"In the name of the Father, the Son and the Holy Spirit. Amen."
What books did the congregation use during the service?
Everything was printed in the dedicated service booklet.
What musical instruments were played?
A pipe organ positioned at the back of the church was played with empathy and skill.
Did anything distract you?
The number of candles in the sanctuary fascinated me. There were six on the high altar, six on the front altar, plus many others. I think there were twenty-four!
Was the worship stiff-upper-lip, happy clappy, or what?
The number of candles, the statues, and the Stations of the Cross on the walls around the church indicated this is an Anglo-Catholic church, and I was not disappointed. The procession of clergy in immaculate gold and white vestments was led by a thurifer and crucifer. Incense and bells were used at appropriate times throughout the beautiful and reverential service. The Gloria was sung to the setting by John Merbecke, and the Sanctus, Benedictus and Agnus Dei to the Mass of the Quiet Hour by George Oldroyd.
Exactly how long was the sermon?
On a scale of 1-10, how good was the preacher?
9 – Although he read from notes, Bishop David had an engaging manner and made us all laugh at his jokes.
In a nutshell, what was the sermon about?
In the creed we say we believe in the resurrection of the body. Indeed we are at this moment on the way to death, resurrection and life everlasting. Death is the moment when we enter the house of eternity. In today's feast we contemplate Mary's glory and the resplendence of the heavenly kingdom. By her grace we may enter the glory of the world to come.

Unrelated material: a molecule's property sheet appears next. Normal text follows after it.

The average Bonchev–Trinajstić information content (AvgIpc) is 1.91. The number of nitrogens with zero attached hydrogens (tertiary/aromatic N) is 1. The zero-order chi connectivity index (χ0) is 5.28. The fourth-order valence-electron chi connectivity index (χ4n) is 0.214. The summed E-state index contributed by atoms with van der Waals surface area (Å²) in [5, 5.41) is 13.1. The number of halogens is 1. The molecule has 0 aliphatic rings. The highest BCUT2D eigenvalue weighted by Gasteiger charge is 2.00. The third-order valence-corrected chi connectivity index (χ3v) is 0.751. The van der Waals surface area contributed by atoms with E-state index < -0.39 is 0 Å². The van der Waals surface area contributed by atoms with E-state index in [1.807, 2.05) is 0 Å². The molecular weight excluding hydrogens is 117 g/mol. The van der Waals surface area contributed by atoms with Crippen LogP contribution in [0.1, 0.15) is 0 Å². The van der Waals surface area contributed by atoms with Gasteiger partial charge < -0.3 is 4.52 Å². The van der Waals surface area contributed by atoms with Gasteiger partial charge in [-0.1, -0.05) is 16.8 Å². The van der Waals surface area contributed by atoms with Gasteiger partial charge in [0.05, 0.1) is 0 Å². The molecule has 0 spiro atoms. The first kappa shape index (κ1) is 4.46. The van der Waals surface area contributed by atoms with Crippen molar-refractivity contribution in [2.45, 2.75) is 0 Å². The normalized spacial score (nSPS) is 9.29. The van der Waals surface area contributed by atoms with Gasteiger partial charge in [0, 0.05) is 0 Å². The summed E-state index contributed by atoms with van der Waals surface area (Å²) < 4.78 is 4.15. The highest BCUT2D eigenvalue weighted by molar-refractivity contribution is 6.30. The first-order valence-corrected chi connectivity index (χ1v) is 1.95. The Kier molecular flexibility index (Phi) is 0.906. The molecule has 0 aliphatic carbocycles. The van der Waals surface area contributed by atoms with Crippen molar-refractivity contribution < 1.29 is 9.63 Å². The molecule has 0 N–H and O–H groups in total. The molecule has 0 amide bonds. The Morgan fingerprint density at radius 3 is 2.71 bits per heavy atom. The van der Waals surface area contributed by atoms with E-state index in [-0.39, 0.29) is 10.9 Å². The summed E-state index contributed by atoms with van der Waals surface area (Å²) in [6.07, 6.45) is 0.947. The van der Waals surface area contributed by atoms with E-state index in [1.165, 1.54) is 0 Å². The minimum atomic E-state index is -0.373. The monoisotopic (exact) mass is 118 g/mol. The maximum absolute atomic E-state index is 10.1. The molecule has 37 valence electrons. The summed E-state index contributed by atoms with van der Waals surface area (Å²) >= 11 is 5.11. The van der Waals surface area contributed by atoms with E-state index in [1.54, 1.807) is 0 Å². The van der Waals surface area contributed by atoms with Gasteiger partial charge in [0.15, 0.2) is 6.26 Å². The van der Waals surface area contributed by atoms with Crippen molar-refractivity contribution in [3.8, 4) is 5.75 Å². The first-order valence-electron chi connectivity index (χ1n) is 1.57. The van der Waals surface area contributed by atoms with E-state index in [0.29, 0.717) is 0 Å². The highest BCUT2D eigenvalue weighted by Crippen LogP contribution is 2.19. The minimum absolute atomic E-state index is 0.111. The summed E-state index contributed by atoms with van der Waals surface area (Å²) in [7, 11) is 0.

Which part of the service was like being in heaven?
After having suffered truly horrendous torrential rain just a few hours before the service, it was wonderful to see the sun's rays pouring through the windows. This enhanced the radiant beauty of the church. Indeed, had there been a rainbow, I could easily have imagined I was in Noah's ark!
And which part was like being in... er... the other place?
The only thing that vaguely perturbed me was the position of the choir at the back of the church. I like to be able to see the choir! And this choir was very good. They led the service extremely well and their rendition of Stanford's Magnificat was excellent.
What happened when you hung around after the service looking lost?
People chatted with each other and caught up with old friends.
How would you describe the after-service coffee?
There was quite a crush at the back of the church where nibbles, soft drinks and wine were served.
How would you feel about making another visit (where 10 = ecstatic, 0 = terminal)?
9 – Although this was not a normal Sunday service, many things ticked boxes for me. I would certainly consider worshipping here if I lived in the vicinity.
Did the service make you feel glad to be a Christian?
Absolutely. I drove home with joy in my heart.
What one thing will you remember about all this in seven days' time ?
It must be the inner beauty of such a gorgeous little church.